Thursday, March 01, 2007
Alvin Plantinga Admits There’s No Political Bias in Academia
In his review of Richard Dawkins’s The God Delusion, a volume I don’t think has been discussed here but has attracted attention (and criticism for being theologically unsophisticated) from some quarters, Plantinga writes “Here it’s not easy to take them seriously; religion-bashing in the current Western academy is about as dangerous as endorsing the party’s candidate at a Republican rally.“
Unless I’m mistaken, he means that it’s as easy to bash religion as it is to endorse a Republican candidate. I don’t think, from the tone of the rest of his piece, that he means that there are negative consequences for this so-called bashing, so therefore he admits that, as well all know, endorsing a Republican candidate is widely done in the humanities at least and the source of no fuss.
I found this review from the dispensable (yes, “dispensable,” as it’s universally described as “indispensable” and I’m a contrarian) Political Theory Daily.
UPDATE: Some more from Plantinga.
This paragraph is from his SEP article “Religion and Science"
Next, note many thinkers going back at least to Nietzsche (Nietzsche 2003) and possibly William Whewell (Curtis 1986) have pointed to a potentially worrisome implication of evolutionary theory. The worry can be put as follows. According to orthodox Darwinism, the process of evolution is driven mainly by two mechanisms: random genetic mutation and natural selection. The former is the chief source of genetic variability; by virtue of the latter, a mutation resulting in a heritable, fitness-enhancing trait is likely to spread through that population and be preserved as part of the genome. It is fitness-enhancing behavior and traits that get rewarded by natural selection; what get penalized are maladaptive traits and behaviors. In crafting our cognitive faculties, natural selection will favor cognitive faculties and processes that result in adaptive behavior; it cares not a whit about true belief (as such) or about cognitive faculties that reliably give rise to true belief.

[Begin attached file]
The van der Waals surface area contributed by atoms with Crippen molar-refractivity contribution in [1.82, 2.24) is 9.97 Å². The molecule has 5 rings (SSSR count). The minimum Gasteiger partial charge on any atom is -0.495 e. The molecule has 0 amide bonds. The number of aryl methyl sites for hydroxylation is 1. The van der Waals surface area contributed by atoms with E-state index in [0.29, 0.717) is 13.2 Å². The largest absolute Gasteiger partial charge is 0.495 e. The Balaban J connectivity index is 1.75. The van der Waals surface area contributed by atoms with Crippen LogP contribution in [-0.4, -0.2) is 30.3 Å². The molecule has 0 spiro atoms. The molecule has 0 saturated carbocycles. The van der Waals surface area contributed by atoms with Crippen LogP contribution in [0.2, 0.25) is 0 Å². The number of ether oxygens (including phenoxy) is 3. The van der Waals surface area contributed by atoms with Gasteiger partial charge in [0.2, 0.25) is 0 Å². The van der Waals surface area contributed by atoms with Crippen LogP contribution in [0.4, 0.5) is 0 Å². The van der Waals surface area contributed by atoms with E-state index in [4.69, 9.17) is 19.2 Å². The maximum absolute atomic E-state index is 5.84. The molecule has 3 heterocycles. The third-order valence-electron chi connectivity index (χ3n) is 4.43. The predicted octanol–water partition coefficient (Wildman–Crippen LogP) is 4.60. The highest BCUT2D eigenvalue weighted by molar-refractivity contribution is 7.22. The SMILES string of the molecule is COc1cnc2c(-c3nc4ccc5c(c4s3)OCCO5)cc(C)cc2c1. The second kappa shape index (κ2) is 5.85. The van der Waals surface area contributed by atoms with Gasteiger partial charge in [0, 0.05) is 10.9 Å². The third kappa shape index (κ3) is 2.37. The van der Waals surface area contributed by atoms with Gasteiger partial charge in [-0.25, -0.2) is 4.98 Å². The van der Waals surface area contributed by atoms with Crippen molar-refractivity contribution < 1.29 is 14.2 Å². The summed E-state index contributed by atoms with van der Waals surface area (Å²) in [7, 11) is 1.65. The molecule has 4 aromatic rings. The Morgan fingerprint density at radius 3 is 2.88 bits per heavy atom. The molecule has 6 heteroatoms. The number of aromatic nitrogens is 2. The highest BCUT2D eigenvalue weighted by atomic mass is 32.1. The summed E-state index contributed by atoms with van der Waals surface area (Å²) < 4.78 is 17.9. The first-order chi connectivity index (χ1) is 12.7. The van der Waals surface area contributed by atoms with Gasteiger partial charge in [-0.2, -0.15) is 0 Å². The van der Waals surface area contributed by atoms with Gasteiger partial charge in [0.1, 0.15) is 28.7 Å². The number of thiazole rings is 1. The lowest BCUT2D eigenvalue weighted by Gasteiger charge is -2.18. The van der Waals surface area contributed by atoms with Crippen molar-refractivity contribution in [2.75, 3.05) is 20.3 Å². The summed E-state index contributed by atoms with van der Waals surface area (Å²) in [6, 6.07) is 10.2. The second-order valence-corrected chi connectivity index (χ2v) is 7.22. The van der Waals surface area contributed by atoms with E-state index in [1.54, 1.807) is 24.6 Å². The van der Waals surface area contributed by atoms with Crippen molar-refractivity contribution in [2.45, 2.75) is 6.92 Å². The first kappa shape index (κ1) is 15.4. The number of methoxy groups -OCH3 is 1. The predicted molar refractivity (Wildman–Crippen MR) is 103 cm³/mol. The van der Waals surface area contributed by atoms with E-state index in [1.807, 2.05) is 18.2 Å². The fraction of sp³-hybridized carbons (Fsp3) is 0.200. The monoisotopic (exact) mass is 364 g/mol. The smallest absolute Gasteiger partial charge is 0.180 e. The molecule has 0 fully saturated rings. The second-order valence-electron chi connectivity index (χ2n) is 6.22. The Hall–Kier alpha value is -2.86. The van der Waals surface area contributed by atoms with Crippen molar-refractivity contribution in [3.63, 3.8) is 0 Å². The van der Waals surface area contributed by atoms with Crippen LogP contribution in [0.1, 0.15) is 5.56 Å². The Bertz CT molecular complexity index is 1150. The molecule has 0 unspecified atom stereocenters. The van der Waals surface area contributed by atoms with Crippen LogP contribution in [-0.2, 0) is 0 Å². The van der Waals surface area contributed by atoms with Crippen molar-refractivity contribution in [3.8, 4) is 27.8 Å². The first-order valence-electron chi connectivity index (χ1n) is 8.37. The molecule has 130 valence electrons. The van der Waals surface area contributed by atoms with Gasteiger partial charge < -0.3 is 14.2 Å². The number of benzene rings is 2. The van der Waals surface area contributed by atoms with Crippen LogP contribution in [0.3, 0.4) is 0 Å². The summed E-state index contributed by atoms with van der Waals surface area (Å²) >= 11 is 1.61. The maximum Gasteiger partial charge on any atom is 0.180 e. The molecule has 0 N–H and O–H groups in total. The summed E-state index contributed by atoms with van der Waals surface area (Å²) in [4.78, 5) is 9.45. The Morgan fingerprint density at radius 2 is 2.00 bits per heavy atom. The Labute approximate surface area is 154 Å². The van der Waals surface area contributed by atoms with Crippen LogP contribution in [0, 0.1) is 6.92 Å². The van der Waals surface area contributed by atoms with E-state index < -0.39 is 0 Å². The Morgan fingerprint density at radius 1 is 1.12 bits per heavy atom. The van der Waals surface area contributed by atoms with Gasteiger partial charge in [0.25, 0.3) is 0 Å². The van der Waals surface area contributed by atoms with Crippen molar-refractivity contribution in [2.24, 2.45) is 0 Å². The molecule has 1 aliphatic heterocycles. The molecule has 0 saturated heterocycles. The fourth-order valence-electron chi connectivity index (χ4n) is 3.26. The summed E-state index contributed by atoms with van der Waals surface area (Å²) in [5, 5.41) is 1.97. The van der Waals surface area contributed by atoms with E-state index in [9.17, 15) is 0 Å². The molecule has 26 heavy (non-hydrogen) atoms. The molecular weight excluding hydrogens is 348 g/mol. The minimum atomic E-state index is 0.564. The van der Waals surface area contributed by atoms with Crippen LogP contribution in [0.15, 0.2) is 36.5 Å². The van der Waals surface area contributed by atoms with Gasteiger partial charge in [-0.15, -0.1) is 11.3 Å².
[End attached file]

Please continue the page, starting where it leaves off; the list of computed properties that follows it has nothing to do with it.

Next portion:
I believe the passage from Nietzsche he means is the fragment entitled “Against Darwinism”:
---the utility of an organ does not explain its origin, on the contrary!
---for the longest time while a quality is developing, it does preserve or prove useful to the individual, least of all in the struggle with external circumstances and enemies
---what, after all, is “useful?” One must ask, “Useful in regard to what?” E.g., something useful for maintaining the individual over time might be unfavorable to its strength and magnificence; what preserves the individual might simultaneously hold it fast and bring its evolution to a standstill. On the other hand, a deficiency, a degeneration, may be of the highest use, inasmuch as it has a stimulatory effect on other organs. Likewise, a state of distress may be a condition of existence, in that it makes the individual smaller to the point where it coheres and doesn’t squander itself.
The rest of the fragment seems to point at a vitalist criticism of natural selection, which doesn’t concern me as much. I believe that it’s a psychological truism that healthy human belief tends towards the self-deceiving; happier people think they’re better-liked, more attractive, and more talented than other people would judge them to be. Nietzsche clearly anticipated the “less they know, the less they know it” effect, and his criticism of Darwinism seems based on psychological insight and aesthetics, both categories difficult to extrapolate from the theory itself.
I know that Plantinga’s argument against naturalism has attracted several philosophical rebuttals, many of them attempting to outdo one another in their deployment of Bayesian algebra. I also know that this type of thought experiment is used in several of the counterarguments; but doesn’t Plantinga’s argument for theism work as well for a deceiver deity, a demiurge familiar to us from various contemporary neo-Gnosticisms?
I talked about Gosse’s Omphalos in class yesterday, so perhaps the idea’s fresh in my mind.
Breaking the Spell is not by Richard Dawkins and is not the focus of the review you linked. The Valve has had discussions related to Dawkins’ actual book, which were initiated by Adam Roberts some time ago.
Thank you, Josh. I seem to have gotten those confused.